PDF rendering in Chrome

These differences seem to be only the tip of the iceberg: at this year’s CCC there was an interesting presentation about hybrid file formats, including PDF files that would render different things depending on the viewer.

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Fitbit Charge

Timezone changes may result in data when the clock is rolled back, or gaps in data when the clock rolls forward. Automatic timezone changes only take effect after tracker sync.

While big smart watches are the thing those days, I was more looking for a small bracelet that would do few things well: give me the time, display information about phone calls, and maybe do some light activity tracking. I finally bought a Fitbit Charge, which provides all of the above, but also tracks steps, floors you climb and you sleep patterns. I also like the fact that you can use it as a silent alarm clock.

The device itself is a rugged looking plastic bracelet which closes with sturdy looking metal clasps. The display is quite small, but luminous, there is a single button that shows the various data: clock, steps, distance, calories, floors. The device charges with a USB cable that plugs into a connector on the back of the watch.

Setup is quite contrived, besides charging, you need to connect a special dongle to your computer, which is kind of strange given the fact the watch communicates via bluetooth. The software lets you configure the watch, which you can then pair with your phone. All the subsequent data exchange I did with the phone. I’m not completely sure if the computer step was actually needed or not.

日本, right?

While the hardware looked pretty OK, the software is basically all over the place. Of course you need an account and the iOS app cannot sync with the bracelet without internet access, while the software is not as bad as the one for Withings scale, it is not good – it is no so much software to connect the bracelet to the phone as yet another health platform with support for the bracelet. As you can expect from a Silicon Valley startup, the support for localization is completely broken: you cannot choose a language, just a country and they try to guess it wrongly from my date format.

What’s worse is that the app does not support Healthkit, so you either have all you data with Fitbit (no), or you need another App to do data mediation Sync Solver. At least Fitbit has an API to retrieve the data. Be careful, for measurements like weight, Sync Solver will get bogus measurements in the past, polluting your database, so make sure to only enable syncing for measurements you actually have on the Fitbit device.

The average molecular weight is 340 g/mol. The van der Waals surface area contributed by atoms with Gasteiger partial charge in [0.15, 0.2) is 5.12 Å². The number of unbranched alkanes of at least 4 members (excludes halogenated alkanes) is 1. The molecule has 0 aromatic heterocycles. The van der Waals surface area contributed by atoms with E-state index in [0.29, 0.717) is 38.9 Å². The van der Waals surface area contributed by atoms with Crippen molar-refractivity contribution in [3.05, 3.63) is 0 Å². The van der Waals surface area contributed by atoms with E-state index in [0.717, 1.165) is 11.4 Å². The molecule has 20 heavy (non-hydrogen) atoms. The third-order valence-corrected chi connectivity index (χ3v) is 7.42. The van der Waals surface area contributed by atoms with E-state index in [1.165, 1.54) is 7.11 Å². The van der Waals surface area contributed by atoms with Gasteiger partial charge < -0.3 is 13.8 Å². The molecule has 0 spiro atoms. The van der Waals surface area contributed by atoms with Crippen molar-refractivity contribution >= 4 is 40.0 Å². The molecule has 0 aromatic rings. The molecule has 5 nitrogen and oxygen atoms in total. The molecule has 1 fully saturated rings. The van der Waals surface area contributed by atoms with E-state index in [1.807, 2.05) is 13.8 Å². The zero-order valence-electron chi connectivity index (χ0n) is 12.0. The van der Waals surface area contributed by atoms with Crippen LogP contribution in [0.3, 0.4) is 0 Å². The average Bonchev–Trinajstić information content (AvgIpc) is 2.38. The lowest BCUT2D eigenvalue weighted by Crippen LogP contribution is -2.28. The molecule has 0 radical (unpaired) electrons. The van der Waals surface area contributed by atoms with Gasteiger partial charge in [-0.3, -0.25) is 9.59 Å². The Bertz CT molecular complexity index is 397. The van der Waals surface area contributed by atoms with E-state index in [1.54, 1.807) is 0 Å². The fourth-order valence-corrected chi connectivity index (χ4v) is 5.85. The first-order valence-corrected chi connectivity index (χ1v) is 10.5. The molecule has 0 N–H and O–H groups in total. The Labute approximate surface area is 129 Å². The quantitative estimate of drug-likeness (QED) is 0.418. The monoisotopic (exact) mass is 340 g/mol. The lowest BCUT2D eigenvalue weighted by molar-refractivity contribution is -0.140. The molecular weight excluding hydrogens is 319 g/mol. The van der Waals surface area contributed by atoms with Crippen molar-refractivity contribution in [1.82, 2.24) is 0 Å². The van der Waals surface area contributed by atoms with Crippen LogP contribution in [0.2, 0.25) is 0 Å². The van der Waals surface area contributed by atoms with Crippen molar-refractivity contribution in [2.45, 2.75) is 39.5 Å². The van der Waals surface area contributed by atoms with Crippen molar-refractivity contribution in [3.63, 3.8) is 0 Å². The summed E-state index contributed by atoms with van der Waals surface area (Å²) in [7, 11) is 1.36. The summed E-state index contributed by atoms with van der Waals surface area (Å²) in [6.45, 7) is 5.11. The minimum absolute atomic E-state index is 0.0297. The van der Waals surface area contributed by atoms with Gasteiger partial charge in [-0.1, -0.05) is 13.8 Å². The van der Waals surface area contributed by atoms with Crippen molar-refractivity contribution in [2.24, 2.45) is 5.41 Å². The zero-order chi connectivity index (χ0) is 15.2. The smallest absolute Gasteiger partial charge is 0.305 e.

Given the fact this is a young market, it is not really surprising to see various players elbowing each other to be the central repository for health data. The truth is I don’t trust a single of these companies, and wish they would all support Healthkit directly, and let me store my data only on the device, not the cloud and instead of trying (and failing) to develop health frameworks, they concentrate on building good hardware with good basic support for watch features, like for instance supporting travelling between time-zones…

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Substring considered harmful – an example


I have complained on languages that allow substring operations. It should come as no surprise that I found an occurrence of that bug in the theme I use in my blog.

As you can see on the image, the post preview contains some corrupted Unicode data. The thing is, the title this data is generated from is perfectly valid and contains the following text:

<!–:fr–>Bonne Année<!–:–><!–:en–>Happy New Year!<!–:–><!–:ja–>明けましておめでとう!<!–:–><!–:de–>Einen Guten Rutsch ins neue Jahr!<!–:–>

The weird comment tags are leftover of the previous plugin I used for handling multiple languages, and serve as delimiters between languages. They should be ignored by the rest of system.

So why do I end with corrupt data? The problem lies in the following PHP snippet (there are two of them in fact):

<header class="entry-header">
  < ?php 
    if (strlen(get_the_title()) >= 85) { ?>
      <h1 class="entry-title"><a href="<?php the_permalink(); ?>" data-title="< ?php the_title(); ?>" rel="bookmark">
  < ?php echo substr(get_the_title(), 0, 84)."...";
    else { ?>
    <h1 class="entry-title"><a href="<?php the_permalink(); ?>" rel="bookmark">
  < ?php the_title();